Pension reform bill Supreme Court hearing starts Tuesday
The Supreme Court is to sit en banc Tuesday to hear President Kersti Kaljulaid's request to declare the government's pension reform bill unconstitutional.
The president rejected the bill, which would make membership of the so-called second pillar of the Estonian pension scheme optional, for the second time on March 20.
The president has the constitutional right to decline to sign bills into law, returning them to the Riigikogu in the first instance, and referring it to the Supreme Court, based in Tartu, if any changes made are not amenable to her.
Justice chancellor Ülle Madise represents the Estonian state in such cases. The last bill to appear before the Supreme Court was the law aiming to cut excise duties on alcohol, a little over a year ago. The court upheld the bill and the cuts passed into law.
The second pillar refers to employer/employee contributions to pension funds, as distinct from the first (state pension) and third (private pension schemes) pillars. Membership of the second pillar has been mandatory for most wage earners since 2010.
Supreme Court spokesperson Kristi Kirsberg told ERR that the court's ruling is due in the fall.
Parties at the hearing and their representation
The president, whose office has generally relied on the private sector for legal counsel, is represented by sworn advocate Madis Päts, Director of the Office of the President Tiit Riisalo, and departmental deputy head Mall Grämberg.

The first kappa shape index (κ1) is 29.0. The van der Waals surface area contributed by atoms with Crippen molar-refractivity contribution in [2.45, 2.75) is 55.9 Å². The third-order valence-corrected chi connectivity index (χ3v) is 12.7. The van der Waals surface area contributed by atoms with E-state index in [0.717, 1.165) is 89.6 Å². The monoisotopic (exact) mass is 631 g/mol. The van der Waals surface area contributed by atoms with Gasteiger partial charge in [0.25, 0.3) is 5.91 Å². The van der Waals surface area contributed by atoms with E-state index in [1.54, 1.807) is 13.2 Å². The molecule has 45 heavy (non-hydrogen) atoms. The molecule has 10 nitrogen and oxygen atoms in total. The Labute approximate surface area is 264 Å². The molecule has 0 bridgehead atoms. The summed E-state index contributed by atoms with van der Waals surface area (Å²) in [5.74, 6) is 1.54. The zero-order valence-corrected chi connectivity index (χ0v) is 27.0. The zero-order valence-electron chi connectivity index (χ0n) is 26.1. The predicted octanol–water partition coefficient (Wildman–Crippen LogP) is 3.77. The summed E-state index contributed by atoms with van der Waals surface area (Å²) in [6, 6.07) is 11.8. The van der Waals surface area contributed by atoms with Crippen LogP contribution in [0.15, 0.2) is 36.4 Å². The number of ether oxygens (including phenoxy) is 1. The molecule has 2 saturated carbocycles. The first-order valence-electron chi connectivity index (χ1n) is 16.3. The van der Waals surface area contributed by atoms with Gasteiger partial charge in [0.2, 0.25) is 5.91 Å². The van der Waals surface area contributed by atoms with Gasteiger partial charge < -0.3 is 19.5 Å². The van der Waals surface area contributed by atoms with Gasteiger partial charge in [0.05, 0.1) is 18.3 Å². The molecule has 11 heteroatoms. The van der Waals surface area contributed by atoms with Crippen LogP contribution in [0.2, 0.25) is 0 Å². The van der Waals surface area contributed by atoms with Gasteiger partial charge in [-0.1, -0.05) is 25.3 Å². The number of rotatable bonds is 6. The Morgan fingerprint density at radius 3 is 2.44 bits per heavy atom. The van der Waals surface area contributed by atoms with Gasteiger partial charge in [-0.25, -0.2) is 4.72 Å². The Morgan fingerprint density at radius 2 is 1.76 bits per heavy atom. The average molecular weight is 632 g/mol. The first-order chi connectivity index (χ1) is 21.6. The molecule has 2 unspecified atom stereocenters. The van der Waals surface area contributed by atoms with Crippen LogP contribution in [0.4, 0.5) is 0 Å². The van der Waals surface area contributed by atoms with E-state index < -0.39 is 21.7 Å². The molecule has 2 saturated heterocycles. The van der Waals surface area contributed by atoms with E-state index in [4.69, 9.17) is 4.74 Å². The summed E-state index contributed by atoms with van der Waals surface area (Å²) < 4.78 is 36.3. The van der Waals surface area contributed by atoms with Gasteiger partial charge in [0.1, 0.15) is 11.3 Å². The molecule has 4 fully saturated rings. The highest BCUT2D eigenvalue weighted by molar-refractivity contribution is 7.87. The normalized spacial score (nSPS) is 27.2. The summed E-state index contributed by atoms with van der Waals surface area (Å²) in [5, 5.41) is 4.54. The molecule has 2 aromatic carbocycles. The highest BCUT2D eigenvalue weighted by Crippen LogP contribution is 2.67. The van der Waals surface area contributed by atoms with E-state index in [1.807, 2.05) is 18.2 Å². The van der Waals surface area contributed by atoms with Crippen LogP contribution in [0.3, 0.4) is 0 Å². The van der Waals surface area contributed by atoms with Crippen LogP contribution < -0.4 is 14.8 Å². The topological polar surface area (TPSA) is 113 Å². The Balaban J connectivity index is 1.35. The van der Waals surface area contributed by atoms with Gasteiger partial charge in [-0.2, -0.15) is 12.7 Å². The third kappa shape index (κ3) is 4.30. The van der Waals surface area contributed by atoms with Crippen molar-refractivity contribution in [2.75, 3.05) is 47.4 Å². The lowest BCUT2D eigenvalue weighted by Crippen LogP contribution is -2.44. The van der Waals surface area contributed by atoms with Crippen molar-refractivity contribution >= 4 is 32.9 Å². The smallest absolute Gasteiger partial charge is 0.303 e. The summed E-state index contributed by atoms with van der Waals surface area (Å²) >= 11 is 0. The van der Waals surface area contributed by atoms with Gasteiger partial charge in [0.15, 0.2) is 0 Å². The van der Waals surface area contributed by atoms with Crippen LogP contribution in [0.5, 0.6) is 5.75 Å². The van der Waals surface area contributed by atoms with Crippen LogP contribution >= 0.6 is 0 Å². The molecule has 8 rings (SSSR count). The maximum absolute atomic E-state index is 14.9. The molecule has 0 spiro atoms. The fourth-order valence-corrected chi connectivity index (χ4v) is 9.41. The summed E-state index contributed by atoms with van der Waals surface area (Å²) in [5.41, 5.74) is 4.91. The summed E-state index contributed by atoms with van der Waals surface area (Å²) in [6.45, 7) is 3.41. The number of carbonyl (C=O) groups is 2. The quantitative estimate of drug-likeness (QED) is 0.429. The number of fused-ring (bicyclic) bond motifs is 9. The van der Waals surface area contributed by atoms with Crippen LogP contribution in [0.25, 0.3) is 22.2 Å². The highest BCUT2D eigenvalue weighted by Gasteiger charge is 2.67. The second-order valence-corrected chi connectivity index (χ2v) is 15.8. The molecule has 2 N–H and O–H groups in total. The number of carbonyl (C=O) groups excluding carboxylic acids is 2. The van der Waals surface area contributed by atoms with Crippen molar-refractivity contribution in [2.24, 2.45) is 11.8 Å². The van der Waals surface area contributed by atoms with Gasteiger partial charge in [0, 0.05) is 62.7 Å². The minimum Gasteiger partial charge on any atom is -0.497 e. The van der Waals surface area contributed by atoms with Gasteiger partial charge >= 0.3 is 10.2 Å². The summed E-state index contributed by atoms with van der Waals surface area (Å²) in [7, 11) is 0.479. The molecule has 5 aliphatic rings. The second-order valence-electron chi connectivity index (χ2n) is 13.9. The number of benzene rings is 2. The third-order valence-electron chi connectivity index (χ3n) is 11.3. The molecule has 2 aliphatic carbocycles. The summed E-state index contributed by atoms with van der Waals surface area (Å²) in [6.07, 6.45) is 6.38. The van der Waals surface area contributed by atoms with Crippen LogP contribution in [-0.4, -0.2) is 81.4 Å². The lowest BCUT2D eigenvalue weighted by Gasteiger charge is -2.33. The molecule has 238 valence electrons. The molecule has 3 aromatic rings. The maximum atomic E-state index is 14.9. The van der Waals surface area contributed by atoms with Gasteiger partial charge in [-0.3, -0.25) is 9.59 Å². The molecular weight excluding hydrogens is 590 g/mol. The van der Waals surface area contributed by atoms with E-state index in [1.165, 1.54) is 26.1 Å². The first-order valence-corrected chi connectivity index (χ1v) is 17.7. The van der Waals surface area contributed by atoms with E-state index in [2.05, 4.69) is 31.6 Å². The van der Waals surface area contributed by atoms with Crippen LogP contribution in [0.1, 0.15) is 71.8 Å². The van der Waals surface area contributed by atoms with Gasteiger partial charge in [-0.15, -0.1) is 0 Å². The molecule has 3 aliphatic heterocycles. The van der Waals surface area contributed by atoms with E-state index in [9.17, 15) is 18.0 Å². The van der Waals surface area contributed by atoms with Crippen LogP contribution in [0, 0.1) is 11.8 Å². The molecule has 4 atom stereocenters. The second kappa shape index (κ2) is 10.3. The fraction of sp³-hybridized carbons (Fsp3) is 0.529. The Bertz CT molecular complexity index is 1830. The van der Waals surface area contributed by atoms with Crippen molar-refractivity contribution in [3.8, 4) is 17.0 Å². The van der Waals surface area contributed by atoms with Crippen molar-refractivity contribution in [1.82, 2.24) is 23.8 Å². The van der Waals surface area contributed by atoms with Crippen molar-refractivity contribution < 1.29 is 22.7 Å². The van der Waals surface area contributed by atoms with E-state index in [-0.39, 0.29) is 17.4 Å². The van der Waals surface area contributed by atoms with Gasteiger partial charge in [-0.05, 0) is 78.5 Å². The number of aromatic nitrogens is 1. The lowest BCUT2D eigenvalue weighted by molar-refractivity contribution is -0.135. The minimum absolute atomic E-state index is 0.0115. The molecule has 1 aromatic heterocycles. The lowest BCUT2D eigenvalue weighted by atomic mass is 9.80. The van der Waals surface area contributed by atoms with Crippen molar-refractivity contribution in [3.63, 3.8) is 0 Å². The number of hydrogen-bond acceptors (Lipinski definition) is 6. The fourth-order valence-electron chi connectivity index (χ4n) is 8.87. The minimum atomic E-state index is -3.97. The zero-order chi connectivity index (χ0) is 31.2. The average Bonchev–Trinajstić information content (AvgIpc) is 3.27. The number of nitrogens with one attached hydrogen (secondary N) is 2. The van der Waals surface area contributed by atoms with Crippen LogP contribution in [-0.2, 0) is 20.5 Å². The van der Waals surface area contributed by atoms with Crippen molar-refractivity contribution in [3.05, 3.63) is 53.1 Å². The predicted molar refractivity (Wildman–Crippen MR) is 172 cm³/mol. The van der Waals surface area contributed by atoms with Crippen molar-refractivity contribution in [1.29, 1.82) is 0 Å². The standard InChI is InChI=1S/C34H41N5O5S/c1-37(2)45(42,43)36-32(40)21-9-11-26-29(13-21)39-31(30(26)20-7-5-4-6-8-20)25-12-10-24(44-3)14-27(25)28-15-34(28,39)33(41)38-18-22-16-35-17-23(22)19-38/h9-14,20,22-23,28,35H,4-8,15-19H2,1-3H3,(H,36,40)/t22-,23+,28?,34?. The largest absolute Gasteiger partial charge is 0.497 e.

The Riigikogu is represented by chair of the finance committee, Aivar Kokk (Isama), Kristo Varend, advisor to the committee, and Reform MP Andres Sutt, who also sits on the finance committee. Isamaa is in office – the second pillar reform was that party's brainchild ahead of the March 2019 general election – and Reform is in opposition.
The office of the Chancellor of Justice is represented by advisers Evelin Lopman and Kristi Lahesoo, head of the social rights department Kärt Muller, and justice chancellor Ülle Madise herself.
The government is represented by finance minister Martin Helme (EKRE) and lawyer Paul Keres.
The Ministry of Justice is also represented, by justice minister Raivo Aeg (Isamaa), and lawyers Paul Keres and Artur Sanglepp.
The central bank, the Bank of Estonia, is represented by its president, Madis Müller, and departmental heads Marek Feldman, Martti Randveer and Kadri-Liis Raun.
Auditor General Janar Holm, board chair of the Financial Supervision Authority Kilvar Kessler, head of the Estonian insurance companies association Mart Jesse, and lawyer Veiko Veske are also taking part.
The hearing starts at 1 p.m. Tuesday and runs till approximately 4 p.m. ERR's online news in Estonian will be livestreaming the hearing.
The Supreme Court en banc consists of all 19 judges, with a quorum attained if 11 or more justices are present. The court has opted to hear the case via oral proceedings, favored when there is public interest and a requirement for the broadest possible picture of the possible outcomes of any court decision.
Timeline of the dispute
The Pension Reform Act passed the Riigikogu on January 29 this year, by 56 votes to 45. The government linked the vote to a vote of confidence, reportedly to avoid further delays by the opposition.
The president rejected the law, citing six constitutional violations, mainly revolving around unequal treatment of those who remained in the pillar versus those who opted out or who were never in it, and sent it back to parliament.
The bill was readopted at the Riigikogu on March 11 with no substantive changes, with the president rejecting it a second time on March 20.
Constitutional institutions have also sent their opinions to the court.
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Editor: Andrew Whyte